Edit INB4 someone responds “Just export two versions with different threshold values and blend with luminance mask” . That would be a waste of time, and raw processing would be more intuitive and quick and I could just tune S/N ratio for one patch with noise and detail in the midtones and assume I won’t make the highlights look waxy, or the shadows noise be amplified.

Edit INB4 someone responds “Just export two versions with different threshold values and blend with luminance mask” . That would be a waste of time, and raw processing would be more intuitive and quick and I could just tune S/N ratio for one patch with noise and detail in the midtones and assume I won’t make the highlights look waxy, or the shadows noise be amplified.

Isn’t this really the right answer though? (That, is the raw converter should be able to tune the sharpening threshold to scale with luminosity. I agree doing it by hand is annoying.) The shadows will always be noisier than the highlights just by the virtue of how the physics works out. In a linear space, if a pixel collects N photons, it’s going to have SNR proportional to N^{1/2}. Highlights have many stops (say 2^6 photons, at least) more input than the shadows. So they are guaranteed dramatically less SNR.

Further, I’m not sure what doing it in a linear space gets you compared to a gamma-corrected one. The gamma correction is a monotonic map of N and hence of the noise levels, so for any threshold in linear space you should be able to find another one in gamma-corrected space that gives similar results.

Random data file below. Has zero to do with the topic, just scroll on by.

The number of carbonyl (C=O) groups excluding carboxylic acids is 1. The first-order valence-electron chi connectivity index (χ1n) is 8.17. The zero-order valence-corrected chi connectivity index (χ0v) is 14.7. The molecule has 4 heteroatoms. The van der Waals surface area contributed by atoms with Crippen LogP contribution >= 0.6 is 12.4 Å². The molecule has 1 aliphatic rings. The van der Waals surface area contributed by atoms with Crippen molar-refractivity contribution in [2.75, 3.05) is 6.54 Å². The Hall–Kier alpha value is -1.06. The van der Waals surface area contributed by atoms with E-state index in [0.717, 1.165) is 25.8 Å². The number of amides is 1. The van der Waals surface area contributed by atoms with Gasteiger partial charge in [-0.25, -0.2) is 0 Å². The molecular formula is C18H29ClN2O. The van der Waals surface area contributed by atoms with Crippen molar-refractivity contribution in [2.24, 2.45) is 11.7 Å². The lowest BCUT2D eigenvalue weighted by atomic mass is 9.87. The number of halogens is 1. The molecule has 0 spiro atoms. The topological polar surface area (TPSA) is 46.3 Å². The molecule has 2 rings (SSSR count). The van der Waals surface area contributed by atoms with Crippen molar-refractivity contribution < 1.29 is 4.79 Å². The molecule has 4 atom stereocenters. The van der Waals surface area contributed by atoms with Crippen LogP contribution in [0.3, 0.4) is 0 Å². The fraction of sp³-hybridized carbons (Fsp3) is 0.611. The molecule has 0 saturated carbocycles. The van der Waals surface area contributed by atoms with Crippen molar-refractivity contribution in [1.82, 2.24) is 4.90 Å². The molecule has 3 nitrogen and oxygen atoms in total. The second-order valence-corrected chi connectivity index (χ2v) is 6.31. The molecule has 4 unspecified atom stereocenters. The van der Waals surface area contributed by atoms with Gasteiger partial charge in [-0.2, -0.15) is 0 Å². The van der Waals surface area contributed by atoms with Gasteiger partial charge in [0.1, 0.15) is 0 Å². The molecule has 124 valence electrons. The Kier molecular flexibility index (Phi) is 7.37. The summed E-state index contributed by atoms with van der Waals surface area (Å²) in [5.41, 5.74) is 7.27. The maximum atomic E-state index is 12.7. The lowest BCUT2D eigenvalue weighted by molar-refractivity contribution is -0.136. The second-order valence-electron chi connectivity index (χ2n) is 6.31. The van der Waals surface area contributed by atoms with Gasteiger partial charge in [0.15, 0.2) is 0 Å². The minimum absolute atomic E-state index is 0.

This is all heuristic, so maybe I’m missing something? I’d be happy to write out something mathematically more rigorous if you want.

Actually, now that I think of it, you do have a point. With a sufficiently wide ranged gamma correction for the threshold weighting, whether the mask is being created in linear or gamma corrected space becomes irrelevant. My initial gut sense was that linear space would have a more even amount of noise across the tonal spectrum, but after doing some mental thought experiments of noise SNR of “SNR proportional to N^{1/2}”, echoed on the Martinec article, realized that the range of values in a linear perspective from a small number of photons would be less than that of a large number of photons, even though it is the other way around from a proportional perspective. Therefore, creating an edge mask in a linear space would target the shadows too much. This is confirmed by my experience of gamma settings of 1.0 for RT noise reduction targeting the shadows too much. Then there is variables such as read noise, and it becomes pretty apparent that there is no one size fits all choice, and that a user defined weighting curve is always going to be likely necessary.

I think a good general point is surfacing here, in that preserving the energy relationship has more value in some operations than others. Endeavors that are concerned with color and tonality definitely have a concern with the energy relationship, endeavors that are concerned with edges not so much. Indeed, certain tone mapping may facilitate edge detection in things like convolution kernels, where its the difference in adjacent values that facilitates the transform.